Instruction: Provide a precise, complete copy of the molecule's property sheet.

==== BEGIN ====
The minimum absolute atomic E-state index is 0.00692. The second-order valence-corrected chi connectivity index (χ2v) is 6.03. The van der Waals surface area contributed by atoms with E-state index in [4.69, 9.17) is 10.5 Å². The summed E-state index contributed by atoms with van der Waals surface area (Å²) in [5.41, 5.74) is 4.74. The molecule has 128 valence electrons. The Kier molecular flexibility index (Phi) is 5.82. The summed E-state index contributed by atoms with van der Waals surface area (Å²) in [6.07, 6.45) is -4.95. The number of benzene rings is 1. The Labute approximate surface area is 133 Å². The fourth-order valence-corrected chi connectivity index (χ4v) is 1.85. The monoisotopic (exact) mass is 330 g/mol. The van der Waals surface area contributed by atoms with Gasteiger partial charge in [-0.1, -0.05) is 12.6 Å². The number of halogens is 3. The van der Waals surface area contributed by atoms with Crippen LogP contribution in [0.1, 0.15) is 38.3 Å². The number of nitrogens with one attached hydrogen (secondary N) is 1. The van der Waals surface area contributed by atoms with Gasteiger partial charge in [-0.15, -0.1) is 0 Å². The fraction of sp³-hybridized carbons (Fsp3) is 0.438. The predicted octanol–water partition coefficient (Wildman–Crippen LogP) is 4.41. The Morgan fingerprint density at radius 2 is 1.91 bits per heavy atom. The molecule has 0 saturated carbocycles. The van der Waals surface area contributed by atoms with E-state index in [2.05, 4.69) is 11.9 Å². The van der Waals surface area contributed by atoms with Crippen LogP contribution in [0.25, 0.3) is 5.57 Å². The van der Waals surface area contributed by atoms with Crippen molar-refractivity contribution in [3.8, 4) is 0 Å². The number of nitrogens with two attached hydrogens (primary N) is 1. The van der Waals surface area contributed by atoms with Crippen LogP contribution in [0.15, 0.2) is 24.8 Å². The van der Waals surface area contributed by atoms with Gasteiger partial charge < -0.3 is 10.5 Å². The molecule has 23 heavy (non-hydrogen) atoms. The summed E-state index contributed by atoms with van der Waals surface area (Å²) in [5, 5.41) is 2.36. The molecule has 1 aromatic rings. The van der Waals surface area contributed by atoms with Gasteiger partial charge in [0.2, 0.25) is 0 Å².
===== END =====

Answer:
The minimum absolute atomic E-state index is 0.00692. The second-order valence-corrected chi connectivity index (χ2v) is 6.03. The van der Waals surface area contributed by atoms with E-state index in [4.69, 9.17) is 10.5 Å². The summed E-state index contributed by atoms with van der Waals surface area (Å²) in [5.41, 5.74) is 4.74. The molecule has 128 valence electrons. The Kier molecular flexibility index (Phi) is 5.82. The summed E-state index contributed by atoms with van der Waals surface area (Å²) in [6.07, 6.45) is -4.95. The number of benzene rings is 1. The Labute approximate surface area is 133 Å². The fourth-order valence-corrected chi connectivity index (χ4v) is 1.85. The monoisotopic (exact) mass is 330 g/mol. The van der Waals surface area contributed by atoms with Gasteiger partial charge in [-0.1, -0.05) is 12.6 Å². The number of halogens is 3. The van der Waals surface area contributed by atoms with Crippen LogP contribution in [0.1, 0.15) is 38.3 Å². The number of nitrogens with one attached hydrogen (secondary N) is 1. The van der Waals surface area contributed by atoms with Gasteiger partial charge in [-0.15, -0.1) is 0 Å². The fraction of sp³-hybridized carbons (Fsp3) is 0.438. The predicted octanol–water partition coefficient (Wildman–Crippen LogP) is 4.41. The Morgan fingerprint density at radius 2 is 1.91 bits per heavy atom. The molecule has 0 saturated carbocycles. The van der Waals surface area contributed by atoms with E-state index in [2.05, 4.69) is 11.9 Å². The van der Waals surface area contributed by atoms with Crippen LogP contribution in [0.25, 0.3) is 5.57 Å². The van der Waals surface area contributed by atoms with Crippen molar-refractivity contribution in [3.8, 4) is 0 Å². The number of nitrogens with two attached hydrogens (primary N) is 1. The van der Waals surface area contributed by atoms with Crippen LogP contribution in [0.15, 0.2) is 24.8 Å². The van der Waals surface area contributed by atoms with Gasteiger partial charge < -0.3 is 10.5 Å². The molecule has 23 heavy (non-hydrogen) atoms. The summed E-state index contributed by atoms with van der Waals surface area (Å²) in [5, 5.41) is 2.36. The molecule has 1 aromatic rings. The van der Waals surface area contributed by atoms with Gasteiger partial charge in [0.2, 0.25) is 0 Å².